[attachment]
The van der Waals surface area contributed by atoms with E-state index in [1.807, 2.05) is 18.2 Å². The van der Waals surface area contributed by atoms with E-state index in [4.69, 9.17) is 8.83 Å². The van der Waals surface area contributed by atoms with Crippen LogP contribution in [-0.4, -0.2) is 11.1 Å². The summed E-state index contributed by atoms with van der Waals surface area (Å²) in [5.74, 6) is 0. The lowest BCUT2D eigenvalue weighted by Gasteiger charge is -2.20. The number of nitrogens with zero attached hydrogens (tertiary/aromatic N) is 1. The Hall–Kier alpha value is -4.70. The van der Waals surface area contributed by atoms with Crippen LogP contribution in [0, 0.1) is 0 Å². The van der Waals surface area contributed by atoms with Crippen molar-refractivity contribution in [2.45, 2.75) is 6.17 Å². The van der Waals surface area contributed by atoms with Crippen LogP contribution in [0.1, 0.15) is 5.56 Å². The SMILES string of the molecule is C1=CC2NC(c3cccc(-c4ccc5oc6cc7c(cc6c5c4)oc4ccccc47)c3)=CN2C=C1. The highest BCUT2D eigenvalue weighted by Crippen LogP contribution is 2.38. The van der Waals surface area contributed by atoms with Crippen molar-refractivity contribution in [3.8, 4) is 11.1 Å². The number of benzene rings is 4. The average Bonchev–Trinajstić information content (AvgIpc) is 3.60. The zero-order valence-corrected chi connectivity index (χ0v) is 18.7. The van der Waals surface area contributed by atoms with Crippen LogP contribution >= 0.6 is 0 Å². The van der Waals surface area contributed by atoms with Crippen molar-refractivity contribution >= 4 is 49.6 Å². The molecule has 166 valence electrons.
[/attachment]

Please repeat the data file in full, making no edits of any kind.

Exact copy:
The van der Waals surface area contributed by atoms with E-state index in [1.807, 2.05) is 18.2 Å². The van der Waals surface area contributed by atoms with E-state index in [4.69, 9.17) is 8.83 Å². The van der Waals surface area contributed by atoms with Crippen LogP contribution in [-0.4, -0.2) is 11.1 Å². The summed E-state index contributed by atoms with van der Waals surface area (Å²) in [5.74, 6) is 0. The lowest BCUT2D eigenvalue weighted by Gasteiger charge is -2.20. The number of nitrogens with zero attached hydrogens (tertiary/aromatic N) is 1. The Hall–Kier alpha value is -4.70. The van der Waals surface area contributed by atoms with Crippen LogP contribution in [0, 0.1) is 0 Å². The van der Waals surface area contributed by atoms with Crippen molar-refractivity contribution in [2.45, 2.75) is 6.17 Å². The van der Waals surface area contributed by atoms with Crippen LogP contribution in [0.1, 0.15) is 5.56 Å². The SMILES string of the molecule is C1=CC2NC(c3cccc(-c4ccc5oc6cc7c(cc6c5c4)oc4ccccc47)c3)=CN2C=C1. The highest BCUT2D eigenvalue weighted by Crippen LogP contribution is 2.38. The van der Waals surface area contributed by atoms with Crippen molar-refractivity contribution in [3.8, 4) is 11.1 Å². The number of benzene rings is 4. The average Bonchev–Trinajstić information content (AvgIpc) is 3.60. The zero-order valence-corrected chi connectivity index (χ0v) is 18.7. The van der Waals surface area contributed by atoms with Crippen LogP contribution >= 0.6 is 0 Å². The van der Waals surface area contributed by atoms with Crippen molar-refractivity contribution >= 4 is 49.6 Å². The molecule has 166 valence electrons.